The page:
The ceremony will be streamed live on ABC11.com.
This will be a culminating event of Durham 150, the official yearlong commemoration of the 150th anniversary of the City of Durham's incorporation.
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The Closing Ceremony will explore the history of Durham through narration, video, live performance and music. Great seats are still available at Durham150.org/Tickets.
The production will open with remarks from Mayor Schewel, along with a welcome from Occaneechi Tribal Council Chair, Tony Hayes. The Ocaneechi and Eno Native American tribes were the area's earliest settlers. From there, the production will recount pivotal moments of the last 150 years in Durham while spotlighting the work and accomplishments of 29 individuals identified by the Sesquicentennial Honors Commission as heroes and changemakers. The Sesquicentennial Honors Commission, separate from the Durham 150 Convening Committee, was elected by City Council at the beginning of the year and charged with nominating people from Durham's past to officially recognize during the anniversary year.
"We pulled together a diverse, all-star creative team to get this done," said Steve Martin, former executive director of the Carolina Theatre and producer of the Durham 150 Closing Ceremony. "The Closing Ceremony event will blend the work of some of Durham's best historical minds and present-day artistic talents to honor influential people that helped shape our past, by looking to their future."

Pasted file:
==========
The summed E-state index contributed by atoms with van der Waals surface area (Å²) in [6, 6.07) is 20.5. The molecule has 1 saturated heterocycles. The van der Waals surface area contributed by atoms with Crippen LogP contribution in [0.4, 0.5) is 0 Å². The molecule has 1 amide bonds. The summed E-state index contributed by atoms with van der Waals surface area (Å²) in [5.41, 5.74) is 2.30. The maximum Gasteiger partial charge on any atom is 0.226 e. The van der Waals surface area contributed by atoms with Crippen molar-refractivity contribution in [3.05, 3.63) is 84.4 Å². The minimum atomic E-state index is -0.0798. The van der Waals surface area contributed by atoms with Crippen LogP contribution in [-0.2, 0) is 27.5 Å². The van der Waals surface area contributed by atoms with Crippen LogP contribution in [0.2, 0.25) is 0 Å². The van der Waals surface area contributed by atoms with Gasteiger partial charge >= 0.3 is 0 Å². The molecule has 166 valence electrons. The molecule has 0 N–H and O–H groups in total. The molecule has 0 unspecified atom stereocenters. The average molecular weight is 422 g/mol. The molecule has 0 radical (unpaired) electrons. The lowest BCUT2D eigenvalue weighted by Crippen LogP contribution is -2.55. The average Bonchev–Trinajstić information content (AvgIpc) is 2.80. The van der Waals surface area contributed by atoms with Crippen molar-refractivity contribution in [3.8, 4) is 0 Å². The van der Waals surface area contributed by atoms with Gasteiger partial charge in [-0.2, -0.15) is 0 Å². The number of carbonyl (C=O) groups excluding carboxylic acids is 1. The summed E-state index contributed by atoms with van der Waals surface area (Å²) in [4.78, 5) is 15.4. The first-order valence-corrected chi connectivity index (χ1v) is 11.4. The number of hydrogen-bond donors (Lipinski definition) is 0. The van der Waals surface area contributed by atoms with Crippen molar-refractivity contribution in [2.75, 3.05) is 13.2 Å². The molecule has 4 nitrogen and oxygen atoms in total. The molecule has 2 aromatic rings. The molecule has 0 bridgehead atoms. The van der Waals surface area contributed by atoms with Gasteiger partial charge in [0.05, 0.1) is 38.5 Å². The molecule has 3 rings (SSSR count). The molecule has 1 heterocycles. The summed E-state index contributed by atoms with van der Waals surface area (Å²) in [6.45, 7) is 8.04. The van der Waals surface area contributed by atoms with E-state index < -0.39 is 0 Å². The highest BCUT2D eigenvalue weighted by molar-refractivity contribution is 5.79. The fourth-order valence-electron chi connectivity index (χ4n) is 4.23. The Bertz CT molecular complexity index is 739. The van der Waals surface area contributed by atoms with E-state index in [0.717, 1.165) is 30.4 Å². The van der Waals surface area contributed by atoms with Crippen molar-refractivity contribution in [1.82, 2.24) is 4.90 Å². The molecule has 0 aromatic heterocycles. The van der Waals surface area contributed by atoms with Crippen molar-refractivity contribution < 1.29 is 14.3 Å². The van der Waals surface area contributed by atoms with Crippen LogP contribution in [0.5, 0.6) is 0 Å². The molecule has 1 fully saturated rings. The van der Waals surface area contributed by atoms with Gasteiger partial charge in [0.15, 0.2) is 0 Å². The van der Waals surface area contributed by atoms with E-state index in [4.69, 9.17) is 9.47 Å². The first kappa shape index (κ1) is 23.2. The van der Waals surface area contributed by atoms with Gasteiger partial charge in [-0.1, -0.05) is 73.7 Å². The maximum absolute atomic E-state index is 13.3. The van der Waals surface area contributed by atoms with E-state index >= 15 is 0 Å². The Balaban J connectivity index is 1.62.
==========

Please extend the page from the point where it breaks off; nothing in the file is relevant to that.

Throughout the Closing Ceremony, three large video walls will feature historical visual materials compiled by FireStream Media, while narration written by historian Jim Wise and recorded by long-time WUNC, 91.5 FM host Frank Stasio walk the audience through time. There will also be live and recorded music throughout from the John Brown Little Big Band. Live actors will lend perspective in transitional scenes created by Durham playwright Howard Craft and directed by JaMeeka Holloway-Burrell, artistic director of Durham's Black Ops Theatre Company. A light-hearted video that playfully envisions Durham's next 50 years will then be shown to the audience. It has been created, produced and narrated by Durham middle and high school students under the direction of David Stein, a Senior Educational PepsiCo Program Coordinator at Duke University with the Office of Durham & Regional Affairs. The students worked with professional animators, Rick Melges, a Duke University video producer, and Hannah Darrah, a Durham native who operates Berlin Studios in Philadelphia. The program will conclude with a live performance of a new Durham anthem composed by Joshua Gunn, Phil Cook, Mavis Swan-Poole, Loverboy Vo, Kwesi Justice and Gavin Williams for the sesquicentennial commemoration, which was arranged by Al Strong. The premiere performance of the song will include members of the North Carolina Central University Choir.